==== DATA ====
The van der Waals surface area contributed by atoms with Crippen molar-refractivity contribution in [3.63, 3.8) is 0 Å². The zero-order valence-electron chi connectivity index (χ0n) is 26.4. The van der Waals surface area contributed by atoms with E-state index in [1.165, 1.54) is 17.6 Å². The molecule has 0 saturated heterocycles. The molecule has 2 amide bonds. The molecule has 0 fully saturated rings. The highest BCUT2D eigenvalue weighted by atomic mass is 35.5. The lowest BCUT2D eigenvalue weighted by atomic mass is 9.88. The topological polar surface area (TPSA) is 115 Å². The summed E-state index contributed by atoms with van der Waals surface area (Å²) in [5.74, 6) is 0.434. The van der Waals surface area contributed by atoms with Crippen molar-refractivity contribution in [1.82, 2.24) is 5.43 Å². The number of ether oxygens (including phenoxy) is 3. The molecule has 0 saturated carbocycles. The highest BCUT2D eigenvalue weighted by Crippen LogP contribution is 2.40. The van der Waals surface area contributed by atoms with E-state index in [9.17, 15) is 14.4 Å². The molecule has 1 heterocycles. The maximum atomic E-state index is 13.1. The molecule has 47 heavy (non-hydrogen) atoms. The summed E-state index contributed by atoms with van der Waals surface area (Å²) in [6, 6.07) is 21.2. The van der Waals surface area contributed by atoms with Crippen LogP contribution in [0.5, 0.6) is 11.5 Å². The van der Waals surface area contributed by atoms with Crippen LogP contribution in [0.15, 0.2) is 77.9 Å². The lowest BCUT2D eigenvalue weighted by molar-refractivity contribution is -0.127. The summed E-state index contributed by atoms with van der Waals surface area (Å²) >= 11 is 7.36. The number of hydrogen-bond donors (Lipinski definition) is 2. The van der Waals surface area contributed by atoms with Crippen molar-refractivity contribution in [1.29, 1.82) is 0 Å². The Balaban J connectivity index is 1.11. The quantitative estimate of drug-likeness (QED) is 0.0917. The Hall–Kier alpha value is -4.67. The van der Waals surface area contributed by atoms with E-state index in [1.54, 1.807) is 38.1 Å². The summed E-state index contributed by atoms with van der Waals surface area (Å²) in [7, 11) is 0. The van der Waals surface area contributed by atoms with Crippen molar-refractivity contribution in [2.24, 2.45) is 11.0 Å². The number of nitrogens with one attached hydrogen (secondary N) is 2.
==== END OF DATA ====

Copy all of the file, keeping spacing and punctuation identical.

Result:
The van der Waals surface area contributed by atoms with Crippen molar-refractivity contribution in [3.63, 3.8) is 0 Å². The zero-order valence-electron chi connectivity index (χ0n) is 26.4. The van der Waals surface area contributed by atoms with E-state index in [1.165, 1.54) is 17.6 Å². The molecule has 0 saturated heterocycles. The molecule has 2 amide bonds. The molecule has 0 fully saturated rings. The highest BCUT2D eigenvalue weighted by atomic mass is 35.5. The lowest BCUT2D eigenvalue weighted by atomic mass is 9.88. The topological polar surface area (TPSA) is 115 Å². The summed E-state index contributed by atoms with van der Waals surface area (Å²) in [5.74, 6) is 0.434. The van der Waals surface area contributed by atoms with Crippen molar-refractivity contribution in [1.82, 2.24) is 5.43 Å². The number of ether oxygens (including phenoxy) is 3. The molecule has 0 saturated carbocycles. The highest BCUT2D eigenvalue weighted by Crippen LogP contribution is 2.40. The van der Waals surface area contributed by atoms with E-state index in [9.17, 15) is 14.4 Å². The molecule has 1 heterocycles. The maximum atomic E-state index is 13.1. The molecule has 47 heavy (non-hydrogen) atoms. The summed E-state index contributed by atoms with van der Waals surface area (Å²) in [6, 6.07) is 21.2. The van der Waals surface area contributed by atoms with Crippen LogP contribution in [0.5, 0.6) is 11.5 Å². The van der Waals surface area contributed by atoms with Crippen LogP contribution in [0.15, 0.2) is 77.9 Å². The lowest BCUT2D eigenvalue weighted by molar-refractivity contribution is -0.127. The summed E-state index contributed by atoms with van der Waals surface area (Å²) >= 11 is 7.36. The number of hydrogen-bond donors (Lipinski definition) is 2. The van der Waals surface area contributed by atoms with Crippen molar-refractivity contribution in [1.29, 1.82) is 0 Å². The Balaban J connectivity index is 1.11. The quantitative estimate of drug-likeness (QED) is 0.0917. The Hall–Kier alpha value is -4.67. The van der Waals surface area contributed by atoms with E-state index in [1.54, 1.807) is 38.1 Å². The summed E-state index contributed by atoms with van der Waals surface area (Å²) in [7, 11) is 0. The van der Waals surface area contributed by atoms with Crippen molar-refractivity contribution in [2.24, 2.45) is 11.0 Å². The number of nitrogens with one attached hydrogen (secondary N) is 2.